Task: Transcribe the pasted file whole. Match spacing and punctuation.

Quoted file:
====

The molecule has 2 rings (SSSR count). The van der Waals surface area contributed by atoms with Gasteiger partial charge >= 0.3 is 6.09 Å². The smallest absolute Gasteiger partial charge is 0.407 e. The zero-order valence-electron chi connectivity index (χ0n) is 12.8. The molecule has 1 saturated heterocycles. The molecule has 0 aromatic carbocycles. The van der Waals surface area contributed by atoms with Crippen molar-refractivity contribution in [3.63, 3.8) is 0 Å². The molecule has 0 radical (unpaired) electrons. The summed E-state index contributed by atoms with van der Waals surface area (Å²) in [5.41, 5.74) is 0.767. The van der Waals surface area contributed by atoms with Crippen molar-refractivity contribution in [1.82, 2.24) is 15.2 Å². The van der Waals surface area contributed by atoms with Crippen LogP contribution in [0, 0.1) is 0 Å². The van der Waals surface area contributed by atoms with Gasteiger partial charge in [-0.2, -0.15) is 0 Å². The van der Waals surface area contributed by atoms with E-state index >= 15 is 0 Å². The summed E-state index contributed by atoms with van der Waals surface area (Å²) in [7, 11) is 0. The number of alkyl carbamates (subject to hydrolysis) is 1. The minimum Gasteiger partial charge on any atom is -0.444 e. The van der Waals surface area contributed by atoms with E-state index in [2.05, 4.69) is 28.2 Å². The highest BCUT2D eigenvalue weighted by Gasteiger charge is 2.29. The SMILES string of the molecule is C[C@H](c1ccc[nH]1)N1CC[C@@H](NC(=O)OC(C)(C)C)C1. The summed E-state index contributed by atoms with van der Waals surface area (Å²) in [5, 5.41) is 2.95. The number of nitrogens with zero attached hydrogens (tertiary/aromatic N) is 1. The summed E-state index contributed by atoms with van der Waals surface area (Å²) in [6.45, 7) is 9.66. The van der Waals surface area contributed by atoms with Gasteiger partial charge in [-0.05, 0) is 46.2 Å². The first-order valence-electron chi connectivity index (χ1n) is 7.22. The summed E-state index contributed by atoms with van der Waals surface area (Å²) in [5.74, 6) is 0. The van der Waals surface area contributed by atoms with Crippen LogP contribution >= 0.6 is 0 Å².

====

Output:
The molecule has 2 rings (SSSR count). The van der Waals surface area contributed by atoms with Gasteiger partial charge >= 0.3 is 6.09 Å². The smallest absolute Gasteiger partial charge is 0.407 e. The zero-order valence-electron chi connectivity index (χ0n) is 12.8. The molecule has 1 saturated heterocycles. The molecule has 0 aromatic carbocycles. The van der Waals surface area contributed by atoms with Crippen molar-refractivity contribution in [3.63, 3.8) is 0 Å². The molecule has 0 radical (unpaired) electrons. The summed E-state index contributed by atoms with van der Waals surface area (Å²) in [5.41, 5.74) is 0.767. The van der Waals surface area contributed by atoms with Crippen molar-refractivity contribution in [1.82, 2.24) is 15.2 Å². The van der Waals surface area contributed by atoms with Crippen LogP contribution in [0, 0.1) is 0 Å². The van der Waals surface area contributed by atoms with Gasteiger partial charge in [-0.2, -0.15) is 0 Å². The van der Waals surface area contributed by atoms with E-state index >= 15 is 0 Å². The summed E-state index contributed by atoms with van der Waals surface area (Å²) in [7, 11) is 0. The number of alkyl carbamates (subject to hydrolysis) is 1. The minimum Gasteiger partial charge on any atom is -0.444 e. The van der Waals surface area contributed by atoms with E-state index in [2.05, 4.69) is 28.2 Å². The highest BCUT2D eigenvalue weighted by Gasteiger charge is 2.29. The SMILES string of the molecule is C[C@H](c1ccc[nH]1)N1CC[C@@H](NC(=O)OC(C)(C)C)C1. The summed E-state index contributed by atoms with van der Waals surface area (Å²) in [5, 5.41) is 2.95. The number of nitrogens with zero attached hydrogens (tertiary/aromatic N) is 1. The summed E-state index contributed by atoms with van der Waals surface area (Å²) in [6.45, 7) is 9.66. The van der Waals surface area contributed by atoms with Gasteiger partial charge in [-0.05, 0) is 46.2 Å². The first-order valence-electron chi connectivity index (χ1n) is 7.22. The summed E-state index contributed by atoms with van der Waals surface area (Å²) in [5.74, 6) is 0. The van der Waals surface area contributed by atoms with Crippen LogP contribution >= 0.6 is 0 Å².